One of the most famous American entertainers of the nineteenth century, Thomas “Blind Tom” Wiggins was an African American musician and composer. Blind from birth and born into slavery, Wiggins became well known for his piano virtuosity. Though undiagnosed at the time, it is likely that he was autistic as well.
Thomas Greene Wiggins was born near Columbus on May 25, 1849, to Charity and Domingo Wiggins, a couple who were enslaved by Wiley Jones. After discovering that the infant was blind, Jones refused to feed or clothe him. Wiggins’s mother interceded to save his life, and several months later Wiggins, his two older siblings, and his parents were sold at auction to General James Bethune, a Columbus lawyer. The Bethune family had seven musically gifted children who played piano or sang, and Wiggins stood by, rapt, as the children practiced. Soon, he began reproducing the music he heard on the keyboard, and Bethune realized that this young enslaved boy was a musical prodigy. Piano lessons were provided for him, and Wiggins’s ability quickly surpassed that of his teachers. Bethune recognized his talent as a potential source of income, and Wiggins was hired out at the age of nine or ten to a traveling showman named Perry Oliver. Wiggins’s demanding tour schedule often included four performances a day, and as he grew into a large man, his graceful precision stunned audiences.
From his earliest years “Blind Tom,” as he became known, could mimic many kinds of sounds, from birdcalls to trains, with unbridled and uninhibited enthusiasm. In time he would incorporate such effects into his musical works, imitating wind and rain, for example, and claiming that the sounds of nature had taught him the melodies. Blind Tom became so renowned that U.S. president James Buchanan invited him to Washington, D.C., and he became the first African American musician to perform at the White House. On one tour, he crossed paths with the writer Mark Twain, who was himself on a speaking tour. Twain was so enthralled with Wiggins’s remarkable abilities that he attended three performances in a row in 1869.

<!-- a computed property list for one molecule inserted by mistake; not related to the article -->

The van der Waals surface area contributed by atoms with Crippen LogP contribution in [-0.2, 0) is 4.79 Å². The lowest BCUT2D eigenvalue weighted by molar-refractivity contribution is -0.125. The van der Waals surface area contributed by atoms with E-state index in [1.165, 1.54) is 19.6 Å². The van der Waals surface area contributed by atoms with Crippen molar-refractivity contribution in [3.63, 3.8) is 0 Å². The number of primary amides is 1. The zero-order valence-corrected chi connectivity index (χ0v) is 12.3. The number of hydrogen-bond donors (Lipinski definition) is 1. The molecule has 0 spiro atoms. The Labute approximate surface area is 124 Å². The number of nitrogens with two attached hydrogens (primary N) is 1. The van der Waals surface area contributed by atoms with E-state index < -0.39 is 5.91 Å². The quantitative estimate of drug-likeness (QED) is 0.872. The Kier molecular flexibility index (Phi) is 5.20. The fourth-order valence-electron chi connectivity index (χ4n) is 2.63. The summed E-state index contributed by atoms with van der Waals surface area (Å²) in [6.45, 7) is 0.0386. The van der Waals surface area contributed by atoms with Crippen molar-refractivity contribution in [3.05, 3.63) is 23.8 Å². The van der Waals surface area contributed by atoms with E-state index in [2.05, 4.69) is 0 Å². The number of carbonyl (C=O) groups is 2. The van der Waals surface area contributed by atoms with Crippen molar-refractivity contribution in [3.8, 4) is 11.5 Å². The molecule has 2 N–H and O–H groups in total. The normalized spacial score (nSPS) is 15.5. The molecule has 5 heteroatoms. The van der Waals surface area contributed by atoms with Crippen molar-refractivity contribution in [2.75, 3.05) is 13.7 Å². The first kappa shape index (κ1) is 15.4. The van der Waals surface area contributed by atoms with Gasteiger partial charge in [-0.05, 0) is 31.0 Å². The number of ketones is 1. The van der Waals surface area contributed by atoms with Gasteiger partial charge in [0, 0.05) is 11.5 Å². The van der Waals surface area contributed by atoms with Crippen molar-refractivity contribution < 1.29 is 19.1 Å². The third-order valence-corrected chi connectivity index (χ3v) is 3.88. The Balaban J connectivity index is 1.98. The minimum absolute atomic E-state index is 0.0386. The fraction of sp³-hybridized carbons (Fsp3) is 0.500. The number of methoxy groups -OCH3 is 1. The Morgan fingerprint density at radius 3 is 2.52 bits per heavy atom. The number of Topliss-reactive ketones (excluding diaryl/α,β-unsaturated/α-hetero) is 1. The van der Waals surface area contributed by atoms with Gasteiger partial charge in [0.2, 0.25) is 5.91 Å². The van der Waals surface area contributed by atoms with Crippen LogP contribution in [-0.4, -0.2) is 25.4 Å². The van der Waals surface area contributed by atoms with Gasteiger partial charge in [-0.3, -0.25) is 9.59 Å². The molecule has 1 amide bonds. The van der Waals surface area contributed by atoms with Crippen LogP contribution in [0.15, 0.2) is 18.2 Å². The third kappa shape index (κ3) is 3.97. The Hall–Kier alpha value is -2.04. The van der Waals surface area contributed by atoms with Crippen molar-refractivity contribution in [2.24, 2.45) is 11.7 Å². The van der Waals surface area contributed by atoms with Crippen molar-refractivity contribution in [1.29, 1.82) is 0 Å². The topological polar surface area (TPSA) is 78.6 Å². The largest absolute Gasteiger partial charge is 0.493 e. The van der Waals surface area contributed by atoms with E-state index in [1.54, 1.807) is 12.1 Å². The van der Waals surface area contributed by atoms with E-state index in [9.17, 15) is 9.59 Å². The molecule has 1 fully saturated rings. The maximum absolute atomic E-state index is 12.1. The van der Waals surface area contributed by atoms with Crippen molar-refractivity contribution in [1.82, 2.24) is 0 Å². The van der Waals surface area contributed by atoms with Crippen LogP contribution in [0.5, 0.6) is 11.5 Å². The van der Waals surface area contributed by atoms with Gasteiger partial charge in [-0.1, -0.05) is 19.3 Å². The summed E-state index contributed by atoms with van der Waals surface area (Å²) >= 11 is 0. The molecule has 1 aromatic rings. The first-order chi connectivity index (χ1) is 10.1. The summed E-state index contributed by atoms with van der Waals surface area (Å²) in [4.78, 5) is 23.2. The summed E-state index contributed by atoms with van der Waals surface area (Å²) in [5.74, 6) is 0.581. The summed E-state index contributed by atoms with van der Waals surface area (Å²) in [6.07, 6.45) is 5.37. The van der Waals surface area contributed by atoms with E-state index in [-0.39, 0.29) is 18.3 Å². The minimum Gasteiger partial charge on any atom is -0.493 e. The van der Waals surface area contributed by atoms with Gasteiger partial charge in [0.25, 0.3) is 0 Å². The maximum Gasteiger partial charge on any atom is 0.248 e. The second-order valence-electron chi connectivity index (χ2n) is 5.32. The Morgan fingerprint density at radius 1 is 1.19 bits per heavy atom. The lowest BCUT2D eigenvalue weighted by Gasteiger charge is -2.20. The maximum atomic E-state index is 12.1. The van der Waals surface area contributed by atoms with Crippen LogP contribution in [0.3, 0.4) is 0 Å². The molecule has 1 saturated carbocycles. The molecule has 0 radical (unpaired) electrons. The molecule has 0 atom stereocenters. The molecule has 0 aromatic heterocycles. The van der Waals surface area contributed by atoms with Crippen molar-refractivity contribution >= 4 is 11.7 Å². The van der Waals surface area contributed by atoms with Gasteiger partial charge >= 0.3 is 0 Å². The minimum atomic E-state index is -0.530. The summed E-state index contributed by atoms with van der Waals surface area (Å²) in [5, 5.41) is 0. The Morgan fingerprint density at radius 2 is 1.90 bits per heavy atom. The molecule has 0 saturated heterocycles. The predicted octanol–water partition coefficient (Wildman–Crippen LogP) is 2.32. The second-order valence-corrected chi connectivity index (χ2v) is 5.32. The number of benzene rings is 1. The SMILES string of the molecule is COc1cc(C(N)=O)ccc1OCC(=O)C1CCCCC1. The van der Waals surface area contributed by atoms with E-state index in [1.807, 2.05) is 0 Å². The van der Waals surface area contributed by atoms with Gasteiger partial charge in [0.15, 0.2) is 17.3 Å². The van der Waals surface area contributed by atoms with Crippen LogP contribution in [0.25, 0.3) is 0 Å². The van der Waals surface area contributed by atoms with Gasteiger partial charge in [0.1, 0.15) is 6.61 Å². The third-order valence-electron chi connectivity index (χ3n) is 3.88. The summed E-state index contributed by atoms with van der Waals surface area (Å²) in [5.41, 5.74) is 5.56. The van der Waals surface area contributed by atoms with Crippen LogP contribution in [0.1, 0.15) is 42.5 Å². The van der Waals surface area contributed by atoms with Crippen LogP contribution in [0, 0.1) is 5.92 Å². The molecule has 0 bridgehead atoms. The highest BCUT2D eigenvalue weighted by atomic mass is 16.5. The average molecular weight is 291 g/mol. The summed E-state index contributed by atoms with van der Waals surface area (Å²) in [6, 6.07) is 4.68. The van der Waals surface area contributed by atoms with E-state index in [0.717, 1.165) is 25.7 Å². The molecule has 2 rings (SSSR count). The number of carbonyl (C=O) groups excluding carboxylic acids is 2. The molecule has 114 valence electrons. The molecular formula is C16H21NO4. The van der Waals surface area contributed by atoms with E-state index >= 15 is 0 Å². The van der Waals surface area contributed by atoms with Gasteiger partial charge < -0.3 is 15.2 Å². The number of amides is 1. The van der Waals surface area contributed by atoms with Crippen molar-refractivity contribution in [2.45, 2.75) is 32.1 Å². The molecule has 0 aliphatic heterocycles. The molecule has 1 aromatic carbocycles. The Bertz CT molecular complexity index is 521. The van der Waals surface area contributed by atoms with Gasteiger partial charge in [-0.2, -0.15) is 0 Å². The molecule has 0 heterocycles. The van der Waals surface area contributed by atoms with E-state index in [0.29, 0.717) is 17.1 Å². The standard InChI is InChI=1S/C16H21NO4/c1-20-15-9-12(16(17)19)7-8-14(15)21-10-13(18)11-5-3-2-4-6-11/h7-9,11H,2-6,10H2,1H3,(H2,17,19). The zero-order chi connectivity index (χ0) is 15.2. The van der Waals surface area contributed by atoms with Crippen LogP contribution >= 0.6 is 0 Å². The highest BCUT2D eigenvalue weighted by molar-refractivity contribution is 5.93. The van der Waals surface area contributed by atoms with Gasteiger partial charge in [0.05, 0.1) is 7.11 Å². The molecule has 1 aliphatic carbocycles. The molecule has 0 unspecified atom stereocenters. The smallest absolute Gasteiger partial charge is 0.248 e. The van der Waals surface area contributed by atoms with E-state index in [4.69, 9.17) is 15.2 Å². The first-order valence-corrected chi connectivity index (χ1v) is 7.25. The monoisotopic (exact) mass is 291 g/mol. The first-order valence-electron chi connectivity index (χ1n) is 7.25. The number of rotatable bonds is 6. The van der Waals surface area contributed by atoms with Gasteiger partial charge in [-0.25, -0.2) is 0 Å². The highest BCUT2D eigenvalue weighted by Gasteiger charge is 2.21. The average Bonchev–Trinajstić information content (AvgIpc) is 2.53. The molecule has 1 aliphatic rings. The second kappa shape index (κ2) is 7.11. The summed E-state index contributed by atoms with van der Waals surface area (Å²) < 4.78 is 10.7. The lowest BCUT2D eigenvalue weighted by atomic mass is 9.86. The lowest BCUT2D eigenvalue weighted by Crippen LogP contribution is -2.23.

Blind Tom’s performances invariably contained a challenge, in which an audience member was brought onstage to play the most difficult piece of music he or she could. Blind Tom would stand by, wringing his hands and making improbable one-footed leaps in the air, anticipating the challenge, and naming each note as it was played. He then retook the piano and played the piece back exactly as he had heard it, flaws and all. He could also play different pieces of music with each hand while singing a third, all in different keys.
In 1861 Blind Tom was on tour in New York when Georgia seceded from the Union. He and his manager returned south, and his manager scheduled a number of events that would raise money for the Confederate cause. Inspired by what he heard of the war, the fifteen-year-old Wiggins composed his most famous piece, “The Battle of Manassas,” a song evoking the sounds of battle interspersed with train sounds and whistles, which Wiggins made himself. One biographer wrote that Blind Tom’s “perfect pitch, hypersensitive clarity, elastic vocal chords, lack of inhibition and total immersion in the world of sound enabled him to re-create a 'harum-scarum’ battlefield like no other.” Many of the proceeds from his concerts during this period went to help sick and wounded Confederate soldiers.
Wiggins’s lack of emotional development coupled with extraordinary musical ability made him prime for exploitation. After the Civil War (1861-65) Bethune’s son, John, took over the management of Blind Tom, and he used Wiggins’s considerable income to support his own extravagant lifestyle. This continued guardianship of Blind Tom by the Bethune family following emancipation caused some to refer to Wiggins as “the last slave.” For a number of years John Bethune and Blind Tom toured the United States together. Bethune hired a manager to tour with Wiggins during the seasons he was unavailable, but Bethune continued to tour on and off with Wiggins until Bethune’s death in 1884. A series of messy court cases transferred the care of Blind Tom to Bethune’s estranged wife, Eliza, in 1887. In an effort to take control of Wiggins’s income, Eliza Bethune persuaded his mother to officially sign over all of his rights to her, and Wiggins moved with Bethune when she relocated to New York. For several years Charity Wiggins also lived with her son in Bethune’s New York home.
Blind Tom’s final years were spent holed up in Eliza Bethune’s house in Hoboken, New Jersey, which had been purchased with Wiggins’s earnings. He died of a stroke on June 13, 1908, at the age of fifty-nine. There is considerable debate, however, about his burial site. Initially he was interred in the Evergreens Cemetery in Brooklyn, New York, though some argued at the time that the body buried there was not Blind Tom’s. Others believe that Wiggins was initially buried there but was later exhumed and reinterred near his birthplace in Columbus. Today, two plaques, one in Brooklyn and another in Columbus, mark the possible resting places of Blind Tom.
Blind Tom’s story became the subject of great interest around the turn of the twenty-first century. Articles about him have appeared in such periodicals as the New Yorker and the Oxford American, and in 1999 pianist John Davis made a new recording of fourteen of Blind Tom’s original pieces. In 2002 the 7 Stages Theatre in Atlanta produced a play based on Wiggins’s life entitled Hush: Composing Blind Tom Wiggins. Columbus State University holds a small collection of Blind Tom’s original sheet music.